Dating websites for law enforcement

The defendants offered a free plan that allowed users to set up a profile with personal information and photos.

As soon as a new user set up a free profile, he or she began to receive messages that appeared to be from other members living nearby, expressing romantic interest or a desire to meet.

In its first law enforcement action against an online dating service, the Federal Trade Commission has reached a settlement that prohibits JDI Dating Ltd., an England-based company, from using fake, computer-generated profiles to trick users into upgrading to paid memberships and charging these members a recurring monthly fee without their consent.

The settlement also requires the defendants to pay 6,165 in redress.

[email protected] - Attorney General Mark Brnovich announced a judge today sentenced Daylon Pierce to 15.75 years in prison for preying on women in an online dating scam.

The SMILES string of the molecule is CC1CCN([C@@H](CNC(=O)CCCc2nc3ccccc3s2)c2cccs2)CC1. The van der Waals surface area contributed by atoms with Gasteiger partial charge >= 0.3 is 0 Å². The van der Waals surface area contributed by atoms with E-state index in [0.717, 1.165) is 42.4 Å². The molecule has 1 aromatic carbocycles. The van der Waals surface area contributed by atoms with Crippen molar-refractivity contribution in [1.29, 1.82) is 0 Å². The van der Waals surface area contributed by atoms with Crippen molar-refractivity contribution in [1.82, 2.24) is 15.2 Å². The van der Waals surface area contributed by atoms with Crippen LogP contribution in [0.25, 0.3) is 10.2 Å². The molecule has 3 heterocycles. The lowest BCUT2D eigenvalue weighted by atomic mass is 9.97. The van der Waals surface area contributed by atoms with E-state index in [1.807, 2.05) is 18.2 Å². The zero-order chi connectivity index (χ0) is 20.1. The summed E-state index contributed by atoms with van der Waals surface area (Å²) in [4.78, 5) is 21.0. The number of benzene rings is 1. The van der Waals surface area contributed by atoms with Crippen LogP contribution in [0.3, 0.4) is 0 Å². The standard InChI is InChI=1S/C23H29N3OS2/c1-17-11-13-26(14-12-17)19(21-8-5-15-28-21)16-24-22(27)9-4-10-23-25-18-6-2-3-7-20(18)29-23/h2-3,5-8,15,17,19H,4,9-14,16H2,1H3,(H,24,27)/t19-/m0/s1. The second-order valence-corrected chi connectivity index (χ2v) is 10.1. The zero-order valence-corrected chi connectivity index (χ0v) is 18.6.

The complaint also charges the defendants with violating the Restore Online Shoppers’ Confidence Act (ROSCA) by failing to: disclose clearly the terms of the negative-option plan, obtain express informed consent before charging consumers, and provide a simple way to stop recurring charges.

The Commission vote authorizing the staff to file the complaint and proposed stipulated order for permanent injunction was 5-0.

The complaint and stipulated final order were filed in U. District Court for the Northern District of Illinois, Eastern Division, on October 27, 2014.

The messages were almost always from fake, computer-generated profiles – “Virtual Cupids” – created by the defendants, with photos and information designed to closely mimic the profiles of real people.

A small “v” encircled by a “C” on the profile page was the only indication that the profiles were fake.

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